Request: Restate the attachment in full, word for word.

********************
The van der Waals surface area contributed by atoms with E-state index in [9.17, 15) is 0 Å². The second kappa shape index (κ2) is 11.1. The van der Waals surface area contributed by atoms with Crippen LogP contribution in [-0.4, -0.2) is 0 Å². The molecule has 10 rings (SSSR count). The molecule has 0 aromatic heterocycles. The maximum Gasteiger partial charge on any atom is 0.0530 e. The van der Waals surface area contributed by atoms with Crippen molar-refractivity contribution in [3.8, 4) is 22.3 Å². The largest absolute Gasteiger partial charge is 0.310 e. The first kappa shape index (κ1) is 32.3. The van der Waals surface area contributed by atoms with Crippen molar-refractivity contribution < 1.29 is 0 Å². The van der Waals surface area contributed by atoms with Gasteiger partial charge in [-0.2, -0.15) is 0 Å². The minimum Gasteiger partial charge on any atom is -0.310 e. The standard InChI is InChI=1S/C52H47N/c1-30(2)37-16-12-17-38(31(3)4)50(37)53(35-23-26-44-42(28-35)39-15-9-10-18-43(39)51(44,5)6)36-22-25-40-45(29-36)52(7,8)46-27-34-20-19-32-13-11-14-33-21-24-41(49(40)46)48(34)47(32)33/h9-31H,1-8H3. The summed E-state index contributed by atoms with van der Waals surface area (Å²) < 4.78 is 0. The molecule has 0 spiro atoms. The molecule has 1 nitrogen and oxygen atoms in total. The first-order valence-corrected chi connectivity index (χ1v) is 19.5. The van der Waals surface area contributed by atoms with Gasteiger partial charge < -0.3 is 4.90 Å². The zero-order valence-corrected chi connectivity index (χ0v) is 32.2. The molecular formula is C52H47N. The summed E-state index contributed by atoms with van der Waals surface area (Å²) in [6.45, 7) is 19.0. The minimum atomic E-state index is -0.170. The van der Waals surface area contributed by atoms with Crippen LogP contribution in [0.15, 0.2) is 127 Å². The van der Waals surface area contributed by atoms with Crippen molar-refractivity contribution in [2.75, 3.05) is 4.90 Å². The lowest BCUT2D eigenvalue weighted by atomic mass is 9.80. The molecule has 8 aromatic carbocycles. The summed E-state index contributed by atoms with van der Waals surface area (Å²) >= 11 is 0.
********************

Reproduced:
The van der Waals surface area contributed by atoms with E-state index in [9.17, 15) is 0 Å². The second kappa shape index (κ2) is 11.1. The van der Waals surface area contributed by atoms with Crippen LogP contribution in [-0.4, -0.2) is 0 Å². The molecule has 10 rings (SSSR count). The molecule has 0 aromatic heterocycles. The maximum Gasteiger partial charge on any atom is 0.0530 e. The van der Waals surface area contributed by atoms with Crippen molar-refractivity contribution in [3.8, 4) is 22.3 Å². The largest absolute Gasteiger partial charge is 0.310 e. The first kappa shape index (κ1) is 32.3. The van der Waals surface area contributed by atoms with Crippen molar-refractivity contribution < 1.29 is 0 Å². The van der Waals surface area contributed by atoms with Gasteiger partial charge in [-0.2, -0.15) is 0 Å². The minimum Gasteiger partial charge on any atom is -0.310 e. The standard InChI is InChI=1S/C52H47N/c1-30(2)37-16-12-17-38(31(3)4)50(37)53(35-23-26-44-42(28-35)39-15-9-10-18-43(39)51(44,5)6)36-22-25-40-45(29-36)52(7,8)46-27-34-20-19-32-13-11-14-33-21-24-41(49(40)46)48(34)47(32)33/h9-31H,1-8H3. The summed E-state index contributed by atoms with van der Waals surface area (Å²) < 4.78 is 0. The molecule has 0 spiro atoms. The molecule has 1 nitrogen and oxygen atoms in total. The first-order valence-corrected chi connectivity index (χ1v) is 19.5. The van der Waals surface area contributed by atoms with Gasteiger partial charge < -0.3 is 4.90 Å². The zero-order valence-corrected chi connectivity index (χ0v) is 32.2. The molecular formula is C52H47N. The summed E-state index contributed by atoms with van der Waals surface area (Å²) in [6.45, 7) is 19.0. The minimum atomic E-state index is -0.170. The van der Waals surface area contributed by atoms with Crippen LogP contribution in [0.15, 0.2) is 127 Å². The van der Waals surface area contributed by atoms with Crippen molar-refractivity contribution in [2.75, 3.05) is 4.90 Å². The lowest BCUT2D eigenvalue weighted by atomic mass is 9.80. The molecule has 8 aromatic carbocycles. The summed E-state index contributed by atoms with van der Waals surface area (Å²) >= 11 is 0.